S 15 of the Construction Industry Payment and Adjudication Act 2012 (“CIPAA 2012”) provides that an aggrieved party may apply to the High Court to set aside an adjudication decision if “(c) the adjudicator has not acted independently or impartially”. This sounds very akin to the rule against bias which is generally accepted as the 1st rule of natural justice.
In Rosha Dynamic Sdn Bhd v Mohd Salehhodin bin Sabiyee & Ors and other cases  MLJU 1222, the learned Wong Kian Kheong J, however, was of the view that the 1st rule of natural justice “overlaps with” but is “distinct from the Duty to be Impartial” envisaged by s 15(c) CIPAA 2012. The learned judge goes on to hold that the Duty to be Impartial must be borne out:
- in fact; and
- in the objective perception of a “fair-minded and informed observer” as determined by the UK Supreme Court in Halliburton Co v Chubb Bermuda Insurance Ltd (formerly known as Ace Merbuda Insurance Ltd) & Ors (International Court of Arbitration of the International Chamber of Commerce & Others Interveninge)  3 WLR 1474.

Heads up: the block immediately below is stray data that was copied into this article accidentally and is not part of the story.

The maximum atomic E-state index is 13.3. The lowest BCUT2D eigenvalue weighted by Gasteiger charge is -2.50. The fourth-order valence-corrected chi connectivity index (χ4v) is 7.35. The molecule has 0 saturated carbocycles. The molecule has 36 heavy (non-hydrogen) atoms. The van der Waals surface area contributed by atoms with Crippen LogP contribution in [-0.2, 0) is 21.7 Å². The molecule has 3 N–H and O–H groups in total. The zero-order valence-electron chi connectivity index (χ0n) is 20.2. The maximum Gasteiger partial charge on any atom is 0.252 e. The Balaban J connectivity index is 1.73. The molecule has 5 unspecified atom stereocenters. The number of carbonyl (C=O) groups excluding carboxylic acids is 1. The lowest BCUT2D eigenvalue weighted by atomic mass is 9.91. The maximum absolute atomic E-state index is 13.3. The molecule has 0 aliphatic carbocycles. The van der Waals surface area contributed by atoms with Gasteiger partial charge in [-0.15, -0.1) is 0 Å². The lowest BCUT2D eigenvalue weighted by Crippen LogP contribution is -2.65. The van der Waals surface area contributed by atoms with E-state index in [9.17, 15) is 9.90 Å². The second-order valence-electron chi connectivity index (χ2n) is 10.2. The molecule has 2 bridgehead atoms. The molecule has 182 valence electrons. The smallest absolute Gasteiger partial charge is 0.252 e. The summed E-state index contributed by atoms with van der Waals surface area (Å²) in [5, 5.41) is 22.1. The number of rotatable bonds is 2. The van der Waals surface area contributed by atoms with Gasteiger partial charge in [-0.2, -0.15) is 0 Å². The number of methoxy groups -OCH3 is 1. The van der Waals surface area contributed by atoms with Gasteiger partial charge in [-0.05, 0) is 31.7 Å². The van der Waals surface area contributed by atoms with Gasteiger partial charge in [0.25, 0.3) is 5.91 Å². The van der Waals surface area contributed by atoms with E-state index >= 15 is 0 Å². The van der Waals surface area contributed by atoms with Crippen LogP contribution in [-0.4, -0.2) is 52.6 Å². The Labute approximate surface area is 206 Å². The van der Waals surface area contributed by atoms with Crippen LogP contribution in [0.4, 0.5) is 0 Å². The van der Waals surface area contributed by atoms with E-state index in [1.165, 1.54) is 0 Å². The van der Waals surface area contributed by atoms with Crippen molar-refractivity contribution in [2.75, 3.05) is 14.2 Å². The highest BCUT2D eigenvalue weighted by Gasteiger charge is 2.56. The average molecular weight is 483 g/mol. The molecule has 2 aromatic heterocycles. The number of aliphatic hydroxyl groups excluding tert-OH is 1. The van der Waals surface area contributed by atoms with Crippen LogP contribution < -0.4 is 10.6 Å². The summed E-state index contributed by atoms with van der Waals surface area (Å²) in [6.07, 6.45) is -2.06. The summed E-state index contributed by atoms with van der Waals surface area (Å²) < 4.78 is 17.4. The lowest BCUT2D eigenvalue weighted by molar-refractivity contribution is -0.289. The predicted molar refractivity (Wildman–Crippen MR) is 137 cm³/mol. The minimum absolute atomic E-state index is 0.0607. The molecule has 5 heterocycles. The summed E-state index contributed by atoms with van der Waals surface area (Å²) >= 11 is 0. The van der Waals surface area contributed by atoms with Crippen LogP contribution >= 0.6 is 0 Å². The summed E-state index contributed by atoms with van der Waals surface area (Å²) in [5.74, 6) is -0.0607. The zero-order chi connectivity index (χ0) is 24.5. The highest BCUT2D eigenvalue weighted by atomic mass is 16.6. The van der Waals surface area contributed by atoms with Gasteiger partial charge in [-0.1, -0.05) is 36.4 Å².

Unfortunately, the learned judge did not set out in greater detail his thoughts on how the 1st rule of natural justice can be distinguished from the Duty to be Impartial (i.e. the difference between s 15(b) and (c) CIPAA 2012). A future attempt by the judiciary to distinguish these two subsections would be helpful to determine whether the scope for the setting aside of an adjudication decision under s15(c) CIPAA 2012 could in fact be wider than the 1st Rule of natural justice.
The learned judge then went on to discuss the test applicable in order to show bias on the part of the adjudicator. On the test, there are 2 tests that may be applied:
- the “real danger of bias” test (“Real Danger Test”) which has been applied in 6 Federal Court cases; and
- the “real possibility of bias” test (“Real Possibility Test”) which has been applied in the Federal Court case of Bar Council v Tun Dato Seri Arifin bin Zakaria & Ors  4 MLJ 773.
The learned judge then goes on to express his preference for the Real Possibility Test (also known as the Reasonable Suspicion Test) over and above the Real Danger Test. This is to ensure that the test against bias of an adjudicator would be in line with the test applicable for judges and arbitrators. Additionally, applying the Real Possibility Test would also be in line with UK, Singaporean and other Commonwealth jurisdictions.
In short, to allege bias against an adjudicator, there must be a “reasonable suspicion” or a “real possibility” that the adjudicator would be biased, either in fact or in perception. The burden to prove such “reasonable suspicion” or “real possibility” would lie with the party seeking to set aside the adjudication decision under s 15(c) CIPAA 2012.
Author: Chan Kheng Hoe ([email protected])